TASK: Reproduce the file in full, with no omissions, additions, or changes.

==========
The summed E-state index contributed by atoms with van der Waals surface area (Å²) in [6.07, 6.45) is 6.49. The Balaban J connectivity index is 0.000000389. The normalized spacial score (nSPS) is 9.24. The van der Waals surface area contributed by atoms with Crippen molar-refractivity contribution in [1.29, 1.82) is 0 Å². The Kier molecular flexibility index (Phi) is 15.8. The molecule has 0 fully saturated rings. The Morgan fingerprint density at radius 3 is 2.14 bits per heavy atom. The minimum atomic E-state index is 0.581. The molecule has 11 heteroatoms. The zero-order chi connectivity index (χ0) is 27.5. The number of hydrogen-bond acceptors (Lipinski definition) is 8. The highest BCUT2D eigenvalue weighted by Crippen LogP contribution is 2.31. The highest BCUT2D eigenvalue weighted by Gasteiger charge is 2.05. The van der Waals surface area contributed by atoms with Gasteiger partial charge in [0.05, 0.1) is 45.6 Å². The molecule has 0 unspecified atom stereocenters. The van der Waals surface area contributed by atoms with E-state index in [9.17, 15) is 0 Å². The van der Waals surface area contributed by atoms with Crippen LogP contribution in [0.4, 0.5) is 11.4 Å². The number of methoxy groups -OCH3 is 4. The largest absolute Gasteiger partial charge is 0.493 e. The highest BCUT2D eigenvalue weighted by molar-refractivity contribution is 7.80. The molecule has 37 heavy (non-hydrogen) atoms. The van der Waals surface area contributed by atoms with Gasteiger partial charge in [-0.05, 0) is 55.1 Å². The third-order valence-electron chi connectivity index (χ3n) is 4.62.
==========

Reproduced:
The summed E-state index contributed by atoms with van der Waals surface area (Å²) in [6.07, 6.45) is 6.49. The Balaban J connectivity index is 0.000000389. The normalized spacial score (nSPS) is 9.24. The van der Waals surface area contributed by atoms with Crippen molar-refractivity contribution in [1.29, 1.82) is 0 Å². The Kier molecular flexibility index (Phi) is 15.8. The molecule has 0 fully saturated rings. The Morgan fingerprint density at radius 3 is 2.14 bits per heavy atom. The minimum atomic E-state index is 0.581. The molecule has 11 heteroatoms. The zero-order chi connectivity index (χ0) is 27.5. The number of hydrogen-bond acceptors (Lipinski definition) is 8. The highest BCUT2D eigenvalue weighted by Crippen LogP contribution is 2.31. The highest BCUT2D eigenvalue weighted by Gasteiger charge is 2.05. The van der Waals surface area contributed by atoms with Gasteiger partial charge in [0.05, 0.1) is 45.6 Å². The molecule has 0 unspecified atom stereocenters. The van der Waals surface area contributed by atoms with E-state index in [9.17, 15) is 0 Å². The van der Waals surface area contributed by atoms with Crippen LogP contribution in [0.4, 0.5) is 11.4 Å². The number of methoxy groups -OCH3 is 4. The largest absolute Gasteiger partial charge is 0.493 e. The highest BCUT2D eigenvalue weighted by molar-refractivity contribution is 7.80. The molecule has 37 heavy (non-hydrogen) atoms. The van der Waals surface area contributed by atoms with Gasteiger partial charge in [-0.05, 0) is 55.1 Å². The third-order valence-electron chi connectivity index (χ3n) is 4.62.